But as a small business, it's hard to keep track of all the updates and all the things that you have to do with your website and admittedly we got slack. We didn't make all the updates that Joomla pushed our way. That's when we had our first hacker. Psychotactics went down and I didn't know where to look, so I went to Facebook and I asked people if they had someone to recommend and there was this guy, Nathan.
Nathan came in and he fixed the website and the problem was gone. The website was up again. Few weeks later they're back again. Website is down, Nathan comes in, fixes it, and every time you're paying Nathan, which is fair enough and really worth the money. But you don't know when you're going to be hacked. And suddenly you have courses going, or you're out in a workshop, or doing all this stuff that you have to do in a business, and now your website's not functioning.
People can't buy off your website. People can't do stuff and you probably losing subscribers. All of this has happening simultaneously. And while we are dealing with Psychotactics.com someone goes and hacks, 5000bc.com and suddenly there are all of these images in the image folder. We don't know where it came from. Obviously there is this loophole, this little backend thing that was left open.
Then the hackers go to the training site and now we have three of these disasters unfolding at the same time. At first we're just removing folders we are locking folders, blocking hold countries from accessing the website and then eventually you have to go through the trauma—and I call it trauma—because you have to shift the entire thing across to wordpress for every moment that we've had these extreme problems. We've also had enormous help. Clients have come to our rescue.
They've recommended stuff; they've helped out. Bob Janes for instance, is a 5000bc member and from the very start he pitched in, he helped us set up forums, he cleaned up stuff. He did things for us that clients don't usually do for you. Other clients made solid recommendations and as a result we were able to get our websites up.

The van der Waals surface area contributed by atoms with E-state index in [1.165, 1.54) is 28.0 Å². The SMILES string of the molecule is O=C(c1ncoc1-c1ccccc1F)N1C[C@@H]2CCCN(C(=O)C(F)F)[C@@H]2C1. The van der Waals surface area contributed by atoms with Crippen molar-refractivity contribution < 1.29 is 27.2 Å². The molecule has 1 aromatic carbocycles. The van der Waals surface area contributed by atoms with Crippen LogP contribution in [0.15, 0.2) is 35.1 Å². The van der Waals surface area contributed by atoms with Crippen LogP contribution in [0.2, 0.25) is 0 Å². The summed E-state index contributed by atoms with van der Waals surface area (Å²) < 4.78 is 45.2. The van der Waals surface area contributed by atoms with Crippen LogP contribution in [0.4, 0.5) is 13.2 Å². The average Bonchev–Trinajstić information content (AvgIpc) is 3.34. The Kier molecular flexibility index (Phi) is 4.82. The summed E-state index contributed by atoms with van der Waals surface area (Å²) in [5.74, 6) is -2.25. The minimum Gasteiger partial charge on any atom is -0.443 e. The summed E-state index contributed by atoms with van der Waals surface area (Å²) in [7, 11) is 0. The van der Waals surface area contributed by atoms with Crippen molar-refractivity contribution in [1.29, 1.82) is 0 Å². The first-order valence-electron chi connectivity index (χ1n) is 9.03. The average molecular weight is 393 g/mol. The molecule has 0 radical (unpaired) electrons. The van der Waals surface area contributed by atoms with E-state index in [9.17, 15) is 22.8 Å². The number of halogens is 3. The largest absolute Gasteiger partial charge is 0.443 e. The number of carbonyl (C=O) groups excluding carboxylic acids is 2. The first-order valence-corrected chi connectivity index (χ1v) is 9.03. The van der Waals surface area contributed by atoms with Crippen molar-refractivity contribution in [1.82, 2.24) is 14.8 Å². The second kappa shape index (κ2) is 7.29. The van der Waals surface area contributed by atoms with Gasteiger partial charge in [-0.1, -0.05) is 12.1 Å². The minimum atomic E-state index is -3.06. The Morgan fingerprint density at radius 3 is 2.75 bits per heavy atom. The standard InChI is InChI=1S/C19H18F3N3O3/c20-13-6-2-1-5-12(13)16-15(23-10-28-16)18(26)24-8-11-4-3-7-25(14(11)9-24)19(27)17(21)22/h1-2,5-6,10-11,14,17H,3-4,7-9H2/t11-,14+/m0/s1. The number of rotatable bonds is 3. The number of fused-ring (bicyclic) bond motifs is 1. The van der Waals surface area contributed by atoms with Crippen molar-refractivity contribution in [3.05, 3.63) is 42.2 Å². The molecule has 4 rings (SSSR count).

And running and then eventually we had a Stresslessweb.com come in, clean up everything and they've been handing our websites ever since and we've never had a problem, but this has been a moment of complete despair. And yet when we fixed the websites and we got them onto wordpress, we realized something. We had a problem in place. Our subscribers had been kind of trickling in, but it was slow and we just thought, okay, the Internet's become more busy. We haven't been doing a lot of promotion.
And then we just switched over our websites and it took off. It just took off. At that point we realized, oh wait, our websites had been throttling, the subscribers. Somehow it had been so bad that Google hadn't been referring clients to us because of our crappy code, because of all the things that we hadn't done. It was a real blessing in disguise. This hacking thing that went on for a year because if it had gone for just a few months, we would have fixed it.
And then moved along, but it went on, and on and on, and we had no choice in something similar happened to 5000bc right at the very start we were at Fox Glacier, you probably heard this story because I have told it before, but we were at Fox glacier and this is in the South Island of New Zealand now. We don't check email while we were away, but back then there was no support.
So we would check email. I remember these were the days before all of this Wifi and devices and connections and you had to go specifically into your room, get to a computer, login, pay for it. And that's the kind of thing that we did. So there was this one little place where we could check our email—very slow connection— but that was the only place and we checked it and someone said that 5,000bc was non-existent.